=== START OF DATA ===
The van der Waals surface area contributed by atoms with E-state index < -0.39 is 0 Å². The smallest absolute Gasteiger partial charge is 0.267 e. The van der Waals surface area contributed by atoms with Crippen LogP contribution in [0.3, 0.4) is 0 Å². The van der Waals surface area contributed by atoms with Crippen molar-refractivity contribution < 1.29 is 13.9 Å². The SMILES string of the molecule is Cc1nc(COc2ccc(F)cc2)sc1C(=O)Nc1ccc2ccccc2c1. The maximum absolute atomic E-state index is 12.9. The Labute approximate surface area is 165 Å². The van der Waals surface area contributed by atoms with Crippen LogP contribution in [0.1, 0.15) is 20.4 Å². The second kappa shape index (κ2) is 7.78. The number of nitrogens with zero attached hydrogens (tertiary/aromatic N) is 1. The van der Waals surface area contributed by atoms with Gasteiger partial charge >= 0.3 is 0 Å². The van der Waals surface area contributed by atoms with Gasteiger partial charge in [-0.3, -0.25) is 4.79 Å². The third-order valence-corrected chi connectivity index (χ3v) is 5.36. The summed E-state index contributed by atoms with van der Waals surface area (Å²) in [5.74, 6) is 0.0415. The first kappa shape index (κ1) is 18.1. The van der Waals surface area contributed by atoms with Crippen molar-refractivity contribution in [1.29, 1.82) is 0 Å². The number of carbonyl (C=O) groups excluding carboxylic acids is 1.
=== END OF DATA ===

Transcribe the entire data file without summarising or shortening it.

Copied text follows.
The van der Waals surface area contributed by atoms with E-state index < -0.39 is 0 Å². The smallest absolute Gasteiger partial charge is 0.267 e. The van der Waals surface area contributed by atoms with Crippen LogP contribution in [0.3, 0.4) is 0 Å². The van der Waals surface area contributed by atoms with Crippen molar-refractivity contribution < 1.29 is 13.9 Å². The SMILES string of the molecule is Cc1nc(COc2ccc(F)cc2)sc1C(=O)Nc1ccc2ccccc2c1. The maximum absolute atomic E-state index is 12.9. The Labute approximate surface area is 165 Å². The van der Waals surface area contributed by atoms with Crippen LogP contribution in [0.1, 0.15) is 20.4 Å². The second kappa shape index (κ2) is 7.78. The number of nitrogens with zero attached hydrogens (tertiary/aromatic N) is 1. The van der Waals surface area contributed by atoms with Gasteiger partial charge >= 0.3 is 0 Å². The van der Waals surface area contributed by atoms with Gasteiger partial charge in [-0.3, -0.25) is 4.79 Å². The third-order valence-corrected chi connectivity index (χ3v) is 5.36. The summed E-state index contributed by atoms with van der Waals surface area (Å²) in [5.74, 6) is 0.0415. The first kappa shape index (κ1) is 18.1. The van der Waals surface area contributed by atoms with Crippen molar-refractivity contribution in [1.29, 1.82) is 0 Å². The number of carbonyl (C=O) groups excluding carboxylic acids is 1.